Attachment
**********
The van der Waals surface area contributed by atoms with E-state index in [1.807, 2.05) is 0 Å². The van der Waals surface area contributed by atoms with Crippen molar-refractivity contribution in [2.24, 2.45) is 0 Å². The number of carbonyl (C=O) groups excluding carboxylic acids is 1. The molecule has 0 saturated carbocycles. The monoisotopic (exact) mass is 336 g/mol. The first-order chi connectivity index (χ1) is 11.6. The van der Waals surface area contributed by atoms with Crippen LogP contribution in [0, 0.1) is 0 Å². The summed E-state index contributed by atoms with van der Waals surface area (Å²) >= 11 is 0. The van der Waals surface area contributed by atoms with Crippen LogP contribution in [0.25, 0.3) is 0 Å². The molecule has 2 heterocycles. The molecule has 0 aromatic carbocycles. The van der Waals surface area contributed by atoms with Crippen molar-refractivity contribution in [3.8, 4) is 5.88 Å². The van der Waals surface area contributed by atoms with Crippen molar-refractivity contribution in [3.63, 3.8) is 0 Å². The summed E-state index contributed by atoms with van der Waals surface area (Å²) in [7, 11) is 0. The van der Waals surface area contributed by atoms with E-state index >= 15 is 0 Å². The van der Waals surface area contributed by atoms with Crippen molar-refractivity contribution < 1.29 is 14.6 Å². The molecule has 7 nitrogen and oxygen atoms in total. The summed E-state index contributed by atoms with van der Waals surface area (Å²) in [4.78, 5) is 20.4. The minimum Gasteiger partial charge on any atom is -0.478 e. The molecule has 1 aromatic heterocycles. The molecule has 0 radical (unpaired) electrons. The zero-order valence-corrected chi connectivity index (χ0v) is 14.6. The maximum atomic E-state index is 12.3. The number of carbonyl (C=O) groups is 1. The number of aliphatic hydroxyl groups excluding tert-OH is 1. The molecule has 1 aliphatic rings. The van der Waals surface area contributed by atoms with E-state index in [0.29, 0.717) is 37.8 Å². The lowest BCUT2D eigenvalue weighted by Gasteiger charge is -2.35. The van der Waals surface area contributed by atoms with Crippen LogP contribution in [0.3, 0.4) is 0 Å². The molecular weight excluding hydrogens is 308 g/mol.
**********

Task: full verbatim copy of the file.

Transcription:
The van der Waals surface area contributed by atoms with E-state index in [1.807, 2.05) is 0 Å². The van der Waals surface area contributed by atoms with Crippen molar-refractivity contribution in [2.24, 2.45) is 0 Å². The number of carbonyl (C=O) groups excluding carboxylic acids is 1. The molecule has 0 saturated carbocycles. The monoisotopic (exact) mass is 336 g/mol. The first-order chi connectivity index (χ1) is 11.6. The van der Waals surface area contributed by atoms with Crippen LogP contribution in [0, 0.1) is 0 Å². The summed E-state index contributed by atoms with van der Waals surface area (Å²) >= 11 is 0. The van der Waals surface area contributed by atoms with Crippen LogP contribution in [0.25, 0.3) is 0 Å². The molecule has 2 heterocycles. The molecule has 0 aromatic carbocycles. The van der Waals surface area contributed by atoms with Crippen molar-refractivity contribution in [3.8, 4) is 5.88 Å². The van der Waals surface area contributed by atoms with Crippen molar-refractivity contribution in [3.63, 3.8) is 0 Å². The summed E-state index contributed by atoms with van der Waals surface area (Å²) in [7, 11) is 0. The van der Waals surface area contributed by atoms with E-state index >= 15 is 0 Å². The van der Waals surface area contributed by atoms with Crippen molar-refractivity contribution < 1.29 is 14.6 Å². The molecule has 7 nitrogen and oxygen atoms in total. The summed E-state index contributed by atoms with van der Waals surface area (Å²) in [4.78, 5) is 20.4. The minimum Gasteiger partial charge on any atom is -0.478 e. The molecule has 1 aromatic heterocycles. The molecule has 0 radical (unpaired) electrons. The zero-order valence-corrected chi connectivity index (χ0v) is 14.6. The maximum atomic E-state index is 12.3. The number of carbonyl (C=O) groups is 1. The number of aliphatic hydroxyl groups excluding tert-OH is 1. The molecule has 1 aliphatic rings. The van der Waals surface area contributed by atoms with E-state index in [0.29, 0.717) is 37.8 Å². The lowest BCUT2D eigenvalue weighted by Gasteiger charge is -2.35. The van der Waals surface area contributed by atoms with Crippen LogP contribution in [0.3, 0.4) is 0 Å². The molecular weight excluding hydrogens is 308 g/mol.